The Legend of the Blue Lady

She’ll pass through the wood
In her midnight-blue gown.
Always she visits
The sleepy old town.
Many have seen her
But none know her name.
She does not speak to them;
It’s all the same.
Folk say her weeping
Brings trees from the ground,
Tears like a river—
O! mournful, the sound.
A lad claimed she joined him
On a moonlit walk…
But he can’t describe her,
So how can he talk?
One thing is for certain,
She reigns in the night,
Pale as a moonbeam,
To some a great fright.
Good mothers tell children
Not to stay out late.
One doesn’t know
When the Lady doth wait.


“Come Sleep.”

The Sun is setting;
Roots of trees
Creep ‘round my
Tired bones.

All the Nymphs have
Bowed their heads—
The Daisy and
The Rose.

Calling me,
They ask for help—
Or ask for me
To come

With them to Sleep
Until the spring,
For they and I
Are one.


Leaves will change
From green to gold,
Like they do every year—

But I cannot
Watch them crisp
Without shedding a tear.

The cricket-chorus
Will be gone,
Our bushes will be still.

When frost sets in,
Ice-cold like death,
I will absorb the chill.

Even lovely things
Need sleep
To flourish in the day.

Flowers bow
Their graceful heads,
And I wish they would stay.


Two broken souls met
On the road less traveled.
One longed to forget
That he’d come unraveled.

The other soul, aching,
Cursed up at the sky.
Her every step shaking,
She cried out, “Why?”

Their paths met at last,
And the silence was loud.
Their breath came out fast
In the frost, forming cloud.

Walk alone in your pain,
And you might think it fair.
Meet a soul, and it’s plain:
You were going nowhere.


Old watches of silver
In glass cases, ticking.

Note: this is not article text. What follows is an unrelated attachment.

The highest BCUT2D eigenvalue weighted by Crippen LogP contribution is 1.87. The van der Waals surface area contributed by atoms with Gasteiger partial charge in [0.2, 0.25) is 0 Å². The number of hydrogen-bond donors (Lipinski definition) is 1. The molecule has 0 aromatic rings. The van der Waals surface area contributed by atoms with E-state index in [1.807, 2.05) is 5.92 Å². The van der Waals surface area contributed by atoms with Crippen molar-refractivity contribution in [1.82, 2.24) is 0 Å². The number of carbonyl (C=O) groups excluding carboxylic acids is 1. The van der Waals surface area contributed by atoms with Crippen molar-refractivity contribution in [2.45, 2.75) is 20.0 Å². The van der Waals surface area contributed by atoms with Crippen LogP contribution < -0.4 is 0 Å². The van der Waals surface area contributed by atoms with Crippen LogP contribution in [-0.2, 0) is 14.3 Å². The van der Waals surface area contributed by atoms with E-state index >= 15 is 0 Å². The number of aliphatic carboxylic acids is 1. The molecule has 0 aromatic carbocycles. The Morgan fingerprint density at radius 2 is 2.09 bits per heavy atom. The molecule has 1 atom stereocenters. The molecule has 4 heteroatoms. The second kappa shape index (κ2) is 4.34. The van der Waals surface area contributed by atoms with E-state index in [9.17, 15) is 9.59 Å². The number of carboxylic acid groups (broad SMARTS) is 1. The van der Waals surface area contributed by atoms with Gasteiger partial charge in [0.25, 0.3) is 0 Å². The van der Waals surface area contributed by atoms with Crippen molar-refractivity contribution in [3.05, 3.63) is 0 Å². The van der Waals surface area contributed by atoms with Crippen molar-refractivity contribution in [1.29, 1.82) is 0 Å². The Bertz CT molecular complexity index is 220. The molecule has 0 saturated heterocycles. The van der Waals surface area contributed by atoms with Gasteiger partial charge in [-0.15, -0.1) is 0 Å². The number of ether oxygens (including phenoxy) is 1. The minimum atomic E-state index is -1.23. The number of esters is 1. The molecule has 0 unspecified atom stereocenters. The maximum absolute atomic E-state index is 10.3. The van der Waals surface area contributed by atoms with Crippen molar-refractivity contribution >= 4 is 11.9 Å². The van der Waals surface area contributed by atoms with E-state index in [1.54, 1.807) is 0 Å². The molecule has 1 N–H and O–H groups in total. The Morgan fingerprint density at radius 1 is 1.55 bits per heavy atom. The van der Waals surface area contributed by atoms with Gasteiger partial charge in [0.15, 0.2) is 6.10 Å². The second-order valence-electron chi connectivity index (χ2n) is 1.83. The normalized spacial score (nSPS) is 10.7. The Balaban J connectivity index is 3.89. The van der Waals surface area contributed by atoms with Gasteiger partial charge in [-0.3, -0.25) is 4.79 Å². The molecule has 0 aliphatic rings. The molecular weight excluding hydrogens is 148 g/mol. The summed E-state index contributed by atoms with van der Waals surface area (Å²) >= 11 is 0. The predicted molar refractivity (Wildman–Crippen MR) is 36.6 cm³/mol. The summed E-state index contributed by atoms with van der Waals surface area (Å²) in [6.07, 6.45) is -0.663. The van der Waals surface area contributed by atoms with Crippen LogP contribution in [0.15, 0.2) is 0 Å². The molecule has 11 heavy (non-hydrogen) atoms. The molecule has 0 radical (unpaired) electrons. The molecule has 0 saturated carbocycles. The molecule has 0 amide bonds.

How many days have
These timepieces seen?

How many gloved hands
Went to them for guidance?
How many places
Have these treasures been?

Their desperate ticking
Is making you itch
To run paths forgotten
And times far away.

Gears are still turning,
Memories burning.
Go check the time
Before it goes astray.

Photo Credit Mariella Hunt

Wood of Unrest

Stars above flash in their envy;
The Stream below’s crying out loud.
Even the Lady Moon turns away,
Concealing her face in a shroud.

A body of crimson Trees shiver.
Cricket-song rises, protest!
An ancient Wood full of enchantment
Knows no spell to give it rest.

Are these the days of Beginning–
Or is it the start of the End?
We could not comprehend the green,
But let us now pretend.

Why would a Firefly flicker,
Or a Vining-plant tangle in plight?
Were they not made in perfection?
Wouldn’t their burden be light?

What has a Flower to pine for?
What makes Stars fall from above?
Perhaps the answer is simple:
In their beauty, they want Love.

True Love

“May I have this dance?”
Said the ancient oak
To the pine-tree grand,
She who never spoke.

“Won’t you move with me?
For our roots are strong,
And we both have seen
Moments far too long.”

Then he held his breath,
Hoping she’d agree.
O! the wait was death
To this wizened tree!

Pine-tree trembled, shy;
Oak resolved to wait.
Let the years go by,
For their love was fate.

Stargazing Again

Better watch your step,
Stargazing again!
Pay attention to the sign.
Don’t focus so much on rhyme.
You’ll wake up—but when?

Stuck in your own head,
You’ll soon fall behind.
There’s a trap you can’t escape
When your thoughts are not in shape.
Seek, but you won’t find.

Soon the Moon will turn.
Stars, they come and go.
Better look down at your map;
It’s forgotten on your lap.
Perhaps then you’ll know.